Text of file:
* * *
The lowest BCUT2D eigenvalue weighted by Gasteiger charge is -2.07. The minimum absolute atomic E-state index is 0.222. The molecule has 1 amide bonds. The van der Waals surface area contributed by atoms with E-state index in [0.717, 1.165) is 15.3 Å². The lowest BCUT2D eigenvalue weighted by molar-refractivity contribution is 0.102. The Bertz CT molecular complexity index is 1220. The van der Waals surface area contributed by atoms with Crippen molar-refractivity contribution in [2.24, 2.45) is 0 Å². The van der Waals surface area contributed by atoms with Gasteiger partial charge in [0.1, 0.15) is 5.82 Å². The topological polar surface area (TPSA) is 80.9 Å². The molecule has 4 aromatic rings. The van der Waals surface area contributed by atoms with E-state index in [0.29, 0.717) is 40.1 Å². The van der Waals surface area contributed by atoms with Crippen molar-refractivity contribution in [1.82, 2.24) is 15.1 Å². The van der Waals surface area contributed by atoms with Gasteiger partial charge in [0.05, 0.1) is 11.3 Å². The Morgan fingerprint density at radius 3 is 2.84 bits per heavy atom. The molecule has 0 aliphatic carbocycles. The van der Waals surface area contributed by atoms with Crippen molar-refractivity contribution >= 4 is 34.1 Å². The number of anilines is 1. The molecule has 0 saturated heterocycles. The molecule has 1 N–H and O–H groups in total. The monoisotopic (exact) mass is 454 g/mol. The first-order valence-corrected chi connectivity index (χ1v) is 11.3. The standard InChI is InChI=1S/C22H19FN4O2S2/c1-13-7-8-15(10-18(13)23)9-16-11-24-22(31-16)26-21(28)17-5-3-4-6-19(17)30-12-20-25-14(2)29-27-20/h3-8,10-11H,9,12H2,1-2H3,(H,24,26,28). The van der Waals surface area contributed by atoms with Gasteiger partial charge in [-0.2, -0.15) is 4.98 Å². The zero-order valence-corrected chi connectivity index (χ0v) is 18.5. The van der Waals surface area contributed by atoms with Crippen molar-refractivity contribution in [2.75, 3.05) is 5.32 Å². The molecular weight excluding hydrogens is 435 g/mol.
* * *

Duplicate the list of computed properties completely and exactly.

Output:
The lowest BCUT2D eigenvalue weighted by Gasteiger charge is -2.07. The minimum absolute atomic E-state index is 0.222. The molecule has 1 amide bonds. The van der Waals surface area contributed by atoms with E-state index in [0.717, 1.165) is 15.3 Å². The lowest BCUT2D eigenvalue weighted by molar-refractivity contribution is 0.102. The Bertz CT molecular complexity index is 1220. The van der Waals surface area contributed by atoms with Crippen molar-refractivity contribution in [2.24, 2.45) is 0 Å². The van der Waals surface area contributed by atoms with Gasteiger partial charge in [0.1, 0.15) is 5.82 Å². The topological polar surface area (TPSA) is 80.9 Å². The molecule has 4 aromatic rings. The van der Waals surface area contributed by atoms with E-state index in [0.29, 0.717) is 40.1 Å². The van der Waals surface area contributed by atoms with Crippen molar-refractivity contribution in [1.82, 2.24) is 15.1 Å². The van der Waals surface area contributed by atoms with Gasteiger partial charge in [0.05, 0.1) is 11.3 Å². The Morgan fingerprint density at radius 3 is 2.84 bits per heavy atom. The molecule has 0 aliphatic carbocycles. The van der Waals surface area contributed by atoms with Crippen molar-refractivity contribution >= 4 is 34.1 Å². The number of anilines is 1. The molecule has 0 saturated heterocycles. The molecule has 1 N–H and O–H groups in total. The monoisotopic (exact) mass is 454 g/mol. The first-order valence-corrected chi connectivity index (χ1v) is 11.3. The standard InChI is InChI=1S/C22H19FN4O2S2/c1-13-7-8-15(10-18(13)23)9-16-11-24-22(31-16)26-21(28)17-5-3-4-6-19(17)30-12-20-25-14(2)29-27-20/h3-8,10-11H,9,12H2,1-2H3,(H,24,26,28). The van der Waals surface area contributed by atoms with Gasteiger partial charge in [-0.2, -0.15) is 4.98 Å². The zero-order valence-corrected chi connectivity index (χ0v) is 18.5. The van der Waals surface area contributed by atoms with Crippen molar-refractivity contribution in [2.75, 3.05) is 5.32 Å². The molecular weight excluding hydrogens is 435 g/mol.